On Dissent
Its Meaning in America

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Language: Anglais
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194 p. · 12x18.4 cm · Hardback
America values dissent. It tolerates, encourages and protects it. But what is this thing we value? That is a question never asked. 'Dissent' is treated as a known fact. For all that has been said about it – in books, articles, judicial opinions, and popular culture – it is remarkable that no one has devoted much, if any, ink to explaining what dissent is. No one has attempted to sketch its philosophical, linguistic, legal or cultural meanings or usages. There is a need to develop some clarity about this phenomenon, for not every difference of opinion, symbolic gesture, public activity in opposition to government policy, incitement to direct action, revolutionary effort or political assassination need be tagged dissent. In essence, we have no conceptual yardstick. It is just that measure of meaning that On Dissent offers.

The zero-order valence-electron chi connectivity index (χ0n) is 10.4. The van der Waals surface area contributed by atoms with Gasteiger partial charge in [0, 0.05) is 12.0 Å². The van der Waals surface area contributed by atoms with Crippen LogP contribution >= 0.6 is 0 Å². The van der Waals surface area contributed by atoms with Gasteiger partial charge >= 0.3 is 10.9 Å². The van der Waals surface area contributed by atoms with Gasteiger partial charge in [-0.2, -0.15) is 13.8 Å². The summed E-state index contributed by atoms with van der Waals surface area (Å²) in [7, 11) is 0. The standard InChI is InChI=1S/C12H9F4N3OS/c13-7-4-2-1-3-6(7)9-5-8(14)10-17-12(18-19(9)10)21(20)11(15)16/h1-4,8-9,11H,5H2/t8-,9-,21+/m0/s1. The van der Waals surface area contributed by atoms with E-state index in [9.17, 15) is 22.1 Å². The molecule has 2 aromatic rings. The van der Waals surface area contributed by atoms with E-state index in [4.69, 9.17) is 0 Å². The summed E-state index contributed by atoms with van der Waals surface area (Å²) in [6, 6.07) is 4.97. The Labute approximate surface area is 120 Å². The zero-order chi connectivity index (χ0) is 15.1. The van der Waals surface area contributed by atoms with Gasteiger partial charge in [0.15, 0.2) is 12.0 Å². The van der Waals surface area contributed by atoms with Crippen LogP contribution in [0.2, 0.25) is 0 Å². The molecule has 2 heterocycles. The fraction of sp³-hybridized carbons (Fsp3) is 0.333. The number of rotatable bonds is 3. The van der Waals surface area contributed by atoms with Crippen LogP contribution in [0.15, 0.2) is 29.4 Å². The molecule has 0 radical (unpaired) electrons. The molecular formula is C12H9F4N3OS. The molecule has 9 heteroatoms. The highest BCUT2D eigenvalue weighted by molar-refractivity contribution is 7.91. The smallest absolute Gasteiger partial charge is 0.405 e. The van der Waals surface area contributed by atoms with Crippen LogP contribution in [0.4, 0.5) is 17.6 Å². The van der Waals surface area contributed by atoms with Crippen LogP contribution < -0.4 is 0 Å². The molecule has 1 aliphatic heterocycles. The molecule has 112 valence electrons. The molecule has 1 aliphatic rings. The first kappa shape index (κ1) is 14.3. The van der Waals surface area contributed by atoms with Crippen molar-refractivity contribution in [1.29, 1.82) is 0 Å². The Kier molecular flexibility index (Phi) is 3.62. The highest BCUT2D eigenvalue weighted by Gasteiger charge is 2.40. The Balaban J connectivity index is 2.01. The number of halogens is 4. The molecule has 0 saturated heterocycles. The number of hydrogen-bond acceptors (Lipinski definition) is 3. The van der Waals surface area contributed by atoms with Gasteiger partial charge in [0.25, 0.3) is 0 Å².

1. From judicial dissent to peaceful protest, 2. From civil to uncivil disobedience, 3. The vagaries of violence, 4. Dissent, inc., 5. Dissent and law's parameters.
Ronald K. L. Collins is the Harold S. Shefelman Scholar at the University of Washington Law School. Collins was a scholar at the Washington, DC, office of the First Amendment Center, where he wrote and lectured on freedom of expression, and where he is still a senior fellow. His journalistic writings on the First Amendment have appeared in Columbia Journalism Review, the New York Times and the Washington Post, among other publications. He is the book editor of SCOTUSblog. In addition to the books that he has co-authored with David Skover, Collins is the editor of Oliver Wendell Holmes: A Free Speech Reader (2010) and co-author with Sam Chaltain of We Must Not Be Afraid to Be Free (2011). His latest book is Nuanced Absolutism: Floyd Abrams and the First Amendment (2013).
David M. Skover is the Fredric C. Tausend Professor of Law at Seattle University School of Law. He teaches, writes and lectures in the fields of federal constitutional law, federal jurisdiction, mass communications theory and the First Amendment. Skover graduated from the Woodrow Wilson School of International and Domestic Affairs at Princeton University. He received his law degree from Yale Law School, where he was an editor of the Yale Law Journal. Thereafter, he served as a law clerk for Judge Jon O. Newman of the US Court of Appeals for the Second Circuit. In addition to the books that he has co-authored with Ronald Collins, he is the co-author with Pierre Schlag of Tactics of Legal Reasoning (1986).